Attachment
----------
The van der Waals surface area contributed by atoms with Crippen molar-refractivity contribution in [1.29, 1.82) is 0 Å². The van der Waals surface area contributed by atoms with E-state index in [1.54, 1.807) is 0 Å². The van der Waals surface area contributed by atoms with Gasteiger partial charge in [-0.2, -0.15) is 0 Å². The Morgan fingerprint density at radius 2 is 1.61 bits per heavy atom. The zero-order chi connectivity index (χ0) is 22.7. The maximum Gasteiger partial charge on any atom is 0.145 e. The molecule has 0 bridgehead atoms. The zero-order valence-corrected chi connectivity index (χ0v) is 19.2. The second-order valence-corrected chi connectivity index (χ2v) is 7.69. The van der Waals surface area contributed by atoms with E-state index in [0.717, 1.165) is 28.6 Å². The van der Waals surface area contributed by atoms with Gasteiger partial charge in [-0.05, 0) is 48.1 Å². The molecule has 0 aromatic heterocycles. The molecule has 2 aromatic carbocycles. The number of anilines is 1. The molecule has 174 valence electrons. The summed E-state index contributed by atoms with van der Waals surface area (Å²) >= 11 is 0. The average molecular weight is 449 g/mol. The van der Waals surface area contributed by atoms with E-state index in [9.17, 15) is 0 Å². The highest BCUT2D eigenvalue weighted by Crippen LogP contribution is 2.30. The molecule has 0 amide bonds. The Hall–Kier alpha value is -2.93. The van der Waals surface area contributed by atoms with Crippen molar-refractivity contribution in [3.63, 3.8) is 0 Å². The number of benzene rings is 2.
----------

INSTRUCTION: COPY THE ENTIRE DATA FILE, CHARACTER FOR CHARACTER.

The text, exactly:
The van der Waals surface area contributed by atoms with Crippen molar-refractivity contribution in [1.29, 1.82) is 0 Å². The van der Waals surface area contributed by atoms with E-state index in [1.54, 1.807) is 0 Å². The van der Waals surface area contributed by atoms with Gasteiger partial charge in [-0.2, -0.15) is 0 Å². The Morgan fingerprint density at radius 2 is 1.61 bits per heavy atom. The zero-order chi connectivity index (χ0) is 22.7. The maximum Gasteiger partial charge on any atom is 0.145 e. The molecule has 0 bridgehead atoms. The zero-order valence-corrected chi connectivity index (χ0v) is 19.2. The second-order valence-corrected chi connectivity index (χ2v) is 7.69. The van der Waals surface area contributed by atoms with E-state index in [0.717, 1.165) is 28.6 Å². The van der Waals surface area contributed by atoms with Gasteiger partial charge in [-0.05, 0) is 48.1 Å². The molecule has 0 aromatic heterocycles. The molecule has 2 aromatic carbocycles. The number of anilines is 1. The molecule has 174 valence electrons. The summed E-state index contributed by atoms with van der Waals surface area (Å²) >= 11 is 0. The average molecular weight is 449 g/mol. The van der Waals surface area contributed by atoms with E-state index in [9.17, 15) is 0 Å². The highest BCUT2D eigenvalue weighted by Crippen LogP contribution is 2.30. The molecule has 0 amide bonds. The Hall–Kier alpha value is -2.93. The van der Waals surface area contributed by atoms with Crippen molar-refractivity contribution in [3.63, 3.8) is 0 Å². The number of benzene rings is 2.